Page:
470391 CFD-DEM: Modeling the Small to Understand the Large

Thursday, November 17, 2016: 3:15 PM
Golden Gate (Hotel Nikko San Francisco)
Ray Cocco1, Peiyuan Liu2, William Fullmer2 and Christine M. Hrenya2, (1)Particulate Solid Research, Inc., Chicago, IL, (2)Chemical and Biological Engineering, University of Colorado at Boulder, Boulder, CO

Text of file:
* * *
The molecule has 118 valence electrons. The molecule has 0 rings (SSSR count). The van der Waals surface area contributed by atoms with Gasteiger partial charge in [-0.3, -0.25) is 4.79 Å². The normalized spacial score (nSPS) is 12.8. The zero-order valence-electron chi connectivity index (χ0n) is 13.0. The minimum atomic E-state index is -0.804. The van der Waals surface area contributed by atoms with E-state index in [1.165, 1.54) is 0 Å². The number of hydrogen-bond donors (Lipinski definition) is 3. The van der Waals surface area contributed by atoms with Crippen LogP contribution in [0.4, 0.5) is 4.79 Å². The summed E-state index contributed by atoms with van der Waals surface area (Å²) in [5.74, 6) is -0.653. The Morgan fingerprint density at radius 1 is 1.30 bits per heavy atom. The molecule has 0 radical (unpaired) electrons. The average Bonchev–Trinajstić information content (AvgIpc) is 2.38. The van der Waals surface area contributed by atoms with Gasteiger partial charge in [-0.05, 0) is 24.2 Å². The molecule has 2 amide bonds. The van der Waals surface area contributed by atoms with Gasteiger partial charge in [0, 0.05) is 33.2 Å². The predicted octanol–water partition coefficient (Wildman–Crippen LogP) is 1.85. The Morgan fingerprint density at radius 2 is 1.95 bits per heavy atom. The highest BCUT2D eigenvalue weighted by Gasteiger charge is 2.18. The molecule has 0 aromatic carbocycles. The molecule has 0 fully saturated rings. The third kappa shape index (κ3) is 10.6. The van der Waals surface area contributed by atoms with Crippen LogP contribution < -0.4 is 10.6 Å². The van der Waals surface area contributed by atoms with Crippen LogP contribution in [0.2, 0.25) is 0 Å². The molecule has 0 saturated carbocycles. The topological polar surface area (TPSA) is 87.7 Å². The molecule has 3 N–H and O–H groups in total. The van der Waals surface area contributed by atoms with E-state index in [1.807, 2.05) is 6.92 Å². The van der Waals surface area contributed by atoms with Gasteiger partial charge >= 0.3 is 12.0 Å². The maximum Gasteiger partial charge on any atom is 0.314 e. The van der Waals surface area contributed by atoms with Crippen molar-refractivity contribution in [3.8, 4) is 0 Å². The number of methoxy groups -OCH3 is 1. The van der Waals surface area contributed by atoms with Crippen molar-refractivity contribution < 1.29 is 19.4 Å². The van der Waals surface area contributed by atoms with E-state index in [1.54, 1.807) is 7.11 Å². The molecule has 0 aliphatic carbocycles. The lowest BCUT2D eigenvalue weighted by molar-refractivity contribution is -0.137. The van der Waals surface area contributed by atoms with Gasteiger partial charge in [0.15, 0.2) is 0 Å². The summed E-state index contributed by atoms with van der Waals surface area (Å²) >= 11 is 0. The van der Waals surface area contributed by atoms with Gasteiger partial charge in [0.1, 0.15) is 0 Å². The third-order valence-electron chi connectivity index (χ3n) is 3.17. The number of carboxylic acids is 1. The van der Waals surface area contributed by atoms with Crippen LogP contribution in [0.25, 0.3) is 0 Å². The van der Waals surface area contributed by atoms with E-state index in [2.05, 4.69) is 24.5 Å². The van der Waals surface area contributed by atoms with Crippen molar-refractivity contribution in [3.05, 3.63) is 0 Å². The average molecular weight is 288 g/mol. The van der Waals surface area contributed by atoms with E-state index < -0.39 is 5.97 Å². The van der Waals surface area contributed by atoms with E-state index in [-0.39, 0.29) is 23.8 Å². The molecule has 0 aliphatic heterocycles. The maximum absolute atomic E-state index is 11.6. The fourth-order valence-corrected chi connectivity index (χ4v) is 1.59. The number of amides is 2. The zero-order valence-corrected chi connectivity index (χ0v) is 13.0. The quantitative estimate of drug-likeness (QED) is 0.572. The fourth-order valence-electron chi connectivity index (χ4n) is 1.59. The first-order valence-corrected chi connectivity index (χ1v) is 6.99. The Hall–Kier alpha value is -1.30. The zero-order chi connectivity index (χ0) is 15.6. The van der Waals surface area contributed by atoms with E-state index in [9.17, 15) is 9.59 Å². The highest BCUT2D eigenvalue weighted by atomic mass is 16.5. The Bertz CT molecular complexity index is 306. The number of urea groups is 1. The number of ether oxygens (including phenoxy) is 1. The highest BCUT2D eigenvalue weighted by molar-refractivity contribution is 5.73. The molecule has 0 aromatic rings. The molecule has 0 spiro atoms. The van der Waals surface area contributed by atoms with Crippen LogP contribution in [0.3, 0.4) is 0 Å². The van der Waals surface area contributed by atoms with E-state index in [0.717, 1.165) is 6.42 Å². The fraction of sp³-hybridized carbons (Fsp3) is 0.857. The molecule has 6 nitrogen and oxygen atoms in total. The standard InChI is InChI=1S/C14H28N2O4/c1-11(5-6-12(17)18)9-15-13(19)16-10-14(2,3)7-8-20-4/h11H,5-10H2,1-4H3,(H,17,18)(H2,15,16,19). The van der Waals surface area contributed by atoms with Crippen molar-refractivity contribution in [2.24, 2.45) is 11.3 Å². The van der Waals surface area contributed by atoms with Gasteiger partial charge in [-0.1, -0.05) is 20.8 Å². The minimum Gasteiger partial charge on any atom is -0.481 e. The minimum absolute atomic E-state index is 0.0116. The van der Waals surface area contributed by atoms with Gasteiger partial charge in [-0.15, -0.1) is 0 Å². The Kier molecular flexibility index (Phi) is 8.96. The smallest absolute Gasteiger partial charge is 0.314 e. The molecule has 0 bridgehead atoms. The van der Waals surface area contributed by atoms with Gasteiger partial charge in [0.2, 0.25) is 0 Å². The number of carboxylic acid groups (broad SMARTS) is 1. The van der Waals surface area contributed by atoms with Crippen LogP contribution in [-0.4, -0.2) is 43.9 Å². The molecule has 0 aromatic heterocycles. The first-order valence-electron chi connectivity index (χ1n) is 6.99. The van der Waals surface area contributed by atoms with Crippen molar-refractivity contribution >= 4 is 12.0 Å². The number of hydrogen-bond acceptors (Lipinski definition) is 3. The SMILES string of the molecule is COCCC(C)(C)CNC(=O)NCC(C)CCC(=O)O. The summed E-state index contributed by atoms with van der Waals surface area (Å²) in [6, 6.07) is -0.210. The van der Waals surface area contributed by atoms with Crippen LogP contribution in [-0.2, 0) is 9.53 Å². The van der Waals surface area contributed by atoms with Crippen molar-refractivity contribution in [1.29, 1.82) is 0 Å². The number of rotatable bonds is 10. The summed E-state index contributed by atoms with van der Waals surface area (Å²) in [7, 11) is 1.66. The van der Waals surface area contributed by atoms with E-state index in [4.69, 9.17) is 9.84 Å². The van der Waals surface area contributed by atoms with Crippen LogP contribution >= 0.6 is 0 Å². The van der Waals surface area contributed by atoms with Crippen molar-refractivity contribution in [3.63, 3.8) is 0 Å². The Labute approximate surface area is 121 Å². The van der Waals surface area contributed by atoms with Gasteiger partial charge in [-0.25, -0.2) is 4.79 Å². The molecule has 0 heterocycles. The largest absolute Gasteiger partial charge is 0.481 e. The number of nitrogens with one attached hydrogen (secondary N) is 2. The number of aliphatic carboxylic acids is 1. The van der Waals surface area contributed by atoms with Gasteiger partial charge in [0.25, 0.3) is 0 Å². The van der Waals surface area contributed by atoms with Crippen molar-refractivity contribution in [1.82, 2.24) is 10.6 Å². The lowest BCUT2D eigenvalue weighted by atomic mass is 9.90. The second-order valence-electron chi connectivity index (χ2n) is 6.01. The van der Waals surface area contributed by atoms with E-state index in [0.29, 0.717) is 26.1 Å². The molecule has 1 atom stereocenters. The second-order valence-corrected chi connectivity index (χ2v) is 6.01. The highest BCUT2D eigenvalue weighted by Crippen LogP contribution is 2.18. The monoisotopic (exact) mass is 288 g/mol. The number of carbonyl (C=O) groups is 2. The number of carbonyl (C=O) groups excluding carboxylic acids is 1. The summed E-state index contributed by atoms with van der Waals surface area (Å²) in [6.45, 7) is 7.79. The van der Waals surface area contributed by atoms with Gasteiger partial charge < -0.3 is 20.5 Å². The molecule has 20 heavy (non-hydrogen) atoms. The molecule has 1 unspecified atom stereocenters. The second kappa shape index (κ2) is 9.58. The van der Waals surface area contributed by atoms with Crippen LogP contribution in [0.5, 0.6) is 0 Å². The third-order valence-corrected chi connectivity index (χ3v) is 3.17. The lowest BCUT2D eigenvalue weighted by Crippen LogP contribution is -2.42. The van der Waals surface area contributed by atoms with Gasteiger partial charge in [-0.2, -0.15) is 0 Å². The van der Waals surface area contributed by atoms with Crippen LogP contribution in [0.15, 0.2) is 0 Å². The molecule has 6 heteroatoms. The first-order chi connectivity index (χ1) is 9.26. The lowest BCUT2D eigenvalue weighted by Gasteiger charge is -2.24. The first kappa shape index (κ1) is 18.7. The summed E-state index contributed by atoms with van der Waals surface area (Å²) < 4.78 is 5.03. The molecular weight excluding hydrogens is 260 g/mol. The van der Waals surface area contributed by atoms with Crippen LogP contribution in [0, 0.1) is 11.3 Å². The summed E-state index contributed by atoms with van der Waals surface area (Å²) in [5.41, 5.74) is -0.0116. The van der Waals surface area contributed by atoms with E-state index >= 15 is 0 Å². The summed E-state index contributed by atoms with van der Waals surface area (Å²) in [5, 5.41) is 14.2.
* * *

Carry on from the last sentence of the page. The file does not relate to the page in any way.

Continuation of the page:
Gas-solid flows in industrial devices present a challenge for prediction, scale-up and optimization with numerical simulations. Direct numerical simulation (DNS), which is essentially free of closures, is limited by the computational cost associated with solving for the motion of every particle and the fluid flow around the particles. At present, DNS can reach O(104) particles, many orders of magnitude below most industrial problems. Coarse-grain methods, such as filtered two-fluid models (TFMs) and multi-phase particle in cell (MP-PIC) method. Coarse-grained methods are able to solve larger problems by using continuum grid cells or discrete parcels each containing up to ~O(105) particles. However, the closures, assumptions and simplifications required by coarse-grain methods may lead to large sources of uncertainty in model predictions. Coupled computational fluid dynamics-discrete element method (CFD-DEM) offers a compromise between computational overhead and sources of uncertainty. Though DEM has seen a recent explosion among academic researchers, as evidenced by the number of relevant papers doubling roughly every four years (a rate of about half of Moore’s law), a large potential exists to extend the application of DEM to industries. The challenge still lies in the relatively high computational demand for full industrial systems, which commonly contains up to O(1014) particles, exceeding the state-of-art of DEM simulations of O(107). To guide the future enhancement of DEM solvers toward better utilization in industry, a gauge on current and future industrial perspective on DEM was conducted by a survey of CFD champions working at 34 PSRI member companies. Interesting trends and conclusions drawn from the 18 responses will be presented, in terms of user demographics, expected expenditure on personnel, acceptable time commitment, urgency in improvement of code functionality, among others. Additionally, a few examples of how CFD-DEM can be used in a manner to provide insightful, value-added information will also be presented.

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